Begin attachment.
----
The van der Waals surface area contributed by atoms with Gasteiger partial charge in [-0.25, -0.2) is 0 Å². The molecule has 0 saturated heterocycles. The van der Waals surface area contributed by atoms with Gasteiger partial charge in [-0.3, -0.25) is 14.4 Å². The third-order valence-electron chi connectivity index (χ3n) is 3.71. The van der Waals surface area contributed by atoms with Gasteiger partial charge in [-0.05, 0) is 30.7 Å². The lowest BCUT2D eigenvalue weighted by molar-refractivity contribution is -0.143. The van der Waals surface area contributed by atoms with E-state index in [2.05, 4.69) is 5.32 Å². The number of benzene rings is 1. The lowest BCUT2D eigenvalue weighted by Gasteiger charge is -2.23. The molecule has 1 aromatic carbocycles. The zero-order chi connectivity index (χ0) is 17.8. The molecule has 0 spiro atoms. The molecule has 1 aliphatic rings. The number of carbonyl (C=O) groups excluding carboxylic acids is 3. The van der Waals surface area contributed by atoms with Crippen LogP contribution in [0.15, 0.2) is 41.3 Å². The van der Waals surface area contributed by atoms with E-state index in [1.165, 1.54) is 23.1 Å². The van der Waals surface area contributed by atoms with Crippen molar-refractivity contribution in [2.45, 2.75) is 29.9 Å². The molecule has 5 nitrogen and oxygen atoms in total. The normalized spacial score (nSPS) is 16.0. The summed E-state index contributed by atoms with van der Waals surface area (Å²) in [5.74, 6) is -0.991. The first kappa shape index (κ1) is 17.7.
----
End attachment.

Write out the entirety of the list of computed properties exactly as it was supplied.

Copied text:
The van der Waals surface area contributed by atoms with Gasteiger partial charge in [-0.25, -0.2) is 0 Å². The molecule has 0 saturated heterocycles. The van der Waals surface area contributed by atoms with Gasteiger partial charge in [-0.3, -0.25) is 14.4 Å². The third-order valence-electron chi connectivity index (χ3n) is 3.71. The van der Waals surface area contributed by atoms with Gasteiger partial charge in [-0.05, 0) is 30.7 Å². The lowest BCUT2D eigenvalue weighted by molar-refractivity contribution is -0.143. The van der Waals surface area contributed by atoms with E-state index in [2.05, 4.69) is 5.32 Å². The number of benzene rings is 1. The lowest BCUT2D eigenvalue weighted by Gasteiger charge is -2.23. The molecule has 1 aromatic carbocycles. The zero-order chi connectivity index (χ0) is 17.8. The molecule has 0 spiro atoms. The molecule has 1 aliphatic rings. The number of carbonyl (C=O) groups excluding carboxylic acids is 3. The van der Waals surface area contributed by atoms with Crippen LogP contribution in [0.15, 0.2) is 41.3 Å². The van der Waals surface area contributed by atoms with E-state index in [1.165, 1.54) is 23.1 Å². The van der Waals surface area contributed by atoms with Crippen molar-refractivity contribution in [2.45, 2.75) is 29.9 Å². The molecule has 5 nitrogen and oxygen atoms in total. The normalized spacial score (nSPS) is 16.0. The summed E-state index contributed by atoms with van der Waals surface area (Å²) in [5.74, 6) is -0.991. The first kappa shape index (κ1) is 17.7.